This post is part of an archived series of blogs called The LeVine Line, written by former Ambassador Suzan G. LeVine during her time at U.S. Embassy Bern.
25 September 2016
Today, Eric, my son and I had the chance to attend and participate in the Interreligious Women’s Parliament held at Bern’s House of Religions. It was an amazingly diverse group spanning all religions, ages, races, and personal experiences. Truly profound and humbling! Here are my remarks. And here are a bunch of additional photos.
Ambassador Suzi LeVine Remarks Women’s Interreligious Parliament
As Prepared September 25, 2016
Dear Heidi, dear spiritual leaders, dear fellow people who care about making the world a better place –ladies and a few gentlemen – thank you so much for inviting us here today to the House of Religions for this Women’s Interreligious Congress! It is such an honor to be here among you!
First, I would like to introduce you to my husband and my kids. This is Eric LeVine, an entrepreneur, a social services volunteer leader and a stay-at-home dad. He was also just appointed by President Obama to serve on the United States Holocaust Museum Memorial Council. Without him, I would not be able to do what I’m doing as Mom and as the United States Ambassador to Switzerland and Liechtenstein. I also want to introduce you to our children, Sidney and Talia. They are the lights of our lives and are here because spirituality, diversity and diplomacy are incredibly integral parts of our lives.
I especially introduce my husband to you because, while this is a conversation about women’s voices and women’s interreligious cooperation, men are critical to how we achieve diversity and to how we ensure that women’s voices are heard. We can’t make the change that we need alone!
It is humbling to be here in front of you today because of how amazing you each are. The work you are doing is so important, so powerful, and so impactful! I can’t wait to see how it flourishes and grows over time – especially with this network of support you are building with this group across religions and across communities.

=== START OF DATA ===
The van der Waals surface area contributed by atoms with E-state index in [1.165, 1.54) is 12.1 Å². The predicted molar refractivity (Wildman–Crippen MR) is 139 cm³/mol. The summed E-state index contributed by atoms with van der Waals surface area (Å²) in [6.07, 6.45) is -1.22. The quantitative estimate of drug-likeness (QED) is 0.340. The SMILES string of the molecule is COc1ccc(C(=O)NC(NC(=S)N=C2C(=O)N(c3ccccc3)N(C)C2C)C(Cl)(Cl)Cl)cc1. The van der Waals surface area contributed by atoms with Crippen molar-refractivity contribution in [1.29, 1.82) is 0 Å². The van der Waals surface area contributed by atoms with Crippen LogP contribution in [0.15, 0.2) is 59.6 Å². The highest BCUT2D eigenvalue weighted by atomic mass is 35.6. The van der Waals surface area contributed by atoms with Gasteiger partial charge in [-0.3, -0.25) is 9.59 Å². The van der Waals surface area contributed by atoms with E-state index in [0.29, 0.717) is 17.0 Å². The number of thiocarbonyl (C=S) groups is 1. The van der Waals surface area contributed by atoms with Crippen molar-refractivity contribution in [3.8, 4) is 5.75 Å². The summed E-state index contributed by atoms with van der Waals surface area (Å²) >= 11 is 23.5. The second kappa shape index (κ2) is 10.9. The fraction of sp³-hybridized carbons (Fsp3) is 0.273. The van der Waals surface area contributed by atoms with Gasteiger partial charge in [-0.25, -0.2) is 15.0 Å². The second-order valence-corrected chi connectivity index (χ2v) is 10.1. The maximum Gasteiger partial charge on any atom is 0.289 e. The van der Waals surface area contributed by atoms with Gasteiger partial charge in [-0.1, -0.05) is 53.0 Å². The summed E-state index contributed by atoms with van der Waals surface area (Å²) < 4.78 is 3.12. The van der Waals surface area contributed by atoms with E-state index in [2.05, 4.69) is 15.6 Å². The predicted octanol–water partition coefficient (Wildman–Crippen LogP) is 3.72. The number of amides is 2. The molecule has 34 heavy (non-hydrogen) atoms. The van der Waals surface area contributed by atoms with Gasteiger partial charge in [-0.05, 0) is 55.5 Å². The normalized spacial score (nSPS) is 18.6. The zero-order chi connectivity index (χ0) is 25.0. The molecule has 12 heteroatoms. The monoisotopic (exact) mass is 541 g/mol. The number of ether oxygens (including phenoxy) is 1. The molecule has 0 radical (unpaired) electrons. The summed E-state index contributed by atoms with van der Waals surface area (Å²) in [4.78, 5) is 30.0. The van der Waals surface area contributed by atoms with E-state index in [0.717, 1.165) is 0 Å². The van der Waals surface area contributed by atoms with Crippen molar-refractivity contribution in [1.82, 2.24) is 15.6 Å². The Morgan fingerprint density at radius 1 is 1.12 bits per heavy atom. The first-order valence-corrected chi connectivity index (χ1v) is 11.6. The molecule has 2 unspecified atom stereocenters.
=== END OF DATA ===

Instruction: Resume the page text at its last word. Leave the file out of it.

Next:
Over the course of my talk today, I want to do three things:
- Discuss why women’s voices matter
- Share my own experience as a woman building religious community, and
- Identify how, through interreligious collaboration, our differences can knit us together even more strongly than when we’re standing alone.
So – Why does diversity matter?
One of the big focus areas for the Obama administration has been diversity – whether it’s religious diversity – as beautifully celebrated here today – gender diversity, sexual orientation diversity, racial diversity, socioeconomic diversity, age diversity and more.
In fact, it has been a topic that my husband, Eric, and I have been discussing with many groups here in Switzerland – especially around Gender Diversity.
But when we preach the gospel of diversity, we always start from WHY. Why does diversity even matter?
As First Lady Hillary Clinton shared back in 1995 at the Beijing Conference on Women: Women’s’ Rights are Human Rights and Human Rights are Women’s’ Rights. At the time, this was a radical concept to equate these two things. And since then, President Obama also shared that LGBT rights are human rights. Basically – diversity and equal rights are human rights. We also have major philanthropies reminding us about the importance of equal rights. Almost every day when we would drive near our home in Seattle, we were reminded of this point on equality because we would drive past the Bill and Melinda Gates foundation and we would see the quote that they have on their building that drives their work: “Every Life Has Equal Value.”